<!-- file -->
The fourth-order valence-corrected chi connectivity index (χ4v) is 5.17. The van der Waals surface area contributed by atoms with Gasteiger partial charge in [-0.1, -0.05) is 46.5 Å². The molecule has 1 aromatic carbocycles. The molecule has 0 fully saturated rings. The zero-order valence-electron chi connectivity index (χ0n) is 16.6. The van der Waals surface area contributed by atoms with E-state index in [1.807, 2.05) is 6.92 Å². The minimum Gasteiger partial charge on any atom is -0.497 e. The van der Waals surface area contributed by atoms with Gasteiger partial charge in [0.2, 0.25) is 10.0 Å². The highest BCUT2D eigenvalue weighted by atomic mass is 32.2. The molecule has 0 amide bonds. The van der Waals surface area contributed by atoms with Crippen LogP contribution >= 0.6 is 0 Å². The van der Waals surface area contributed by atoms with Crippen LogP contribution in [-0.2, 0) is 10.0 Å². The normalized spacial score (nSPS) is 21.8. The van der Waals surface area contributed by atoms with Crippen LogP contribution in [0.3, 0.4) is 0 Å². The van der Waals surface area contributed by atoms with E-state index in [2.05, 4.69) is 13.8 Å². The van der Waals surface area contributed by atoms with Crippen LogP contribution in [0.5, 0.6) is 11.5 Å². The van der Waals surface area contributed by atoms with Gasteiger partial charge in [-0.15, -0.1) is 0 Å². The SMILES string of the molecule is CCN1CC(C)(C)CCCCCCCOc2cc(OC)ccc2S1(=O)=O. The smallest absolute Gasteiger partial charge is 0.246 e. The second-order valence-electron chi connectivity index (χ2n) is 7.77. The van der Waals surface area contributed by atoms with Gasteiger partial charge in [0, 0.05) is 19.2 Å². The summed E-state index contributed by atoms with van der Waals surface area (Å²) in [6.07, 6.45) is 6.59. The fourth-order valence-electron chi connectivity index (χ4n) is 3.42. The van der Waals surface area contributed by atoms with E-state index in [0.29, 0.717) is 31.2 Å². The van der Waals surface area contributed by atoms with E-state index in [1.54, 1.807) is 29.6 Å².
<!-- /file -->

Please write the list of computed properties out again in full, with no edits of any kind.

The fourth-order valence-corrected chi connectivity index (χ4v) is 5.17. The van der Waals surface area contributed by atoms with Gasteiger partial charge in [-0.1, -0.05) is 46.5 Å². The molecule has 1 aromatic carbocycles. The molecule has 0 fully saturated rings. The zero-order valence-electron chi connectivity index (χ0n) is 16.6. The van der Waals surface area contributed by atoms with E-state index in [1.807, 2.05) is 6.92 Å². The minimum Gasteiger partial charge on any atom is -0.497 e. The van der Waals surface area contributed by atoms with Gasteiger partial charge in [0.2, 0.25) is 10.0 Å². The highest BCUT2D eigenvalue weighted by atomic mass is 32.2. The molecule has 0 amide bonds. The van der Waals surface area contributed by atoms with Crippen LogP contribution >= 0.6 is 0 Å². The van der Waals surface area contributed by atoms with Crippen LogP contribution in [-0.2, 0) is 10.0 Å². The normalized spacial score (nSPS) is 21.8. The van der Waals surface area contributed by atoms with Crippen LogP contribution in [0.3, 0.4) is 0 Å². The van der Waals surface area contributed by atoms with E-state index in [2.05, 4.69) is 13.8 Å². The van der Waals surface area contributed by atoms with Crippen LogP contribution in [0.5, 0.6) is 11.5 Å². The van der Waals surface area contributed by atoms with Gasteiger partial charge in [-0.15, -0.1) is 0 Å². The SMILES string of the molecule is CCN1CC(C)(C)CCCCCCCOc2cc(OC)ccc2S1(=O)=O. The smallest absolute Gasteiger partial charge is 0.246 e. The second-order valence-electron chi connectivity index (χ2n) is 7.77. The van der Waals surface area contributed by atoms with Gasteiger partial charge in [0, 0.05) is 19.2 Å². The summed E-state index contributed by atoms with van der Waals surface area (Å²) in [6.07, 6.45) is 6.59. The fourth-order valence-electron chi connectivity index (χ4n) is 3.42. The van der Waals surface area contributed by atoms with E-state index in [0.29, 0.717) is 31.2 Å². The van der Waals surface area contributed by atoms with E-state index in [1.54, 1.807) is 29.6 Å².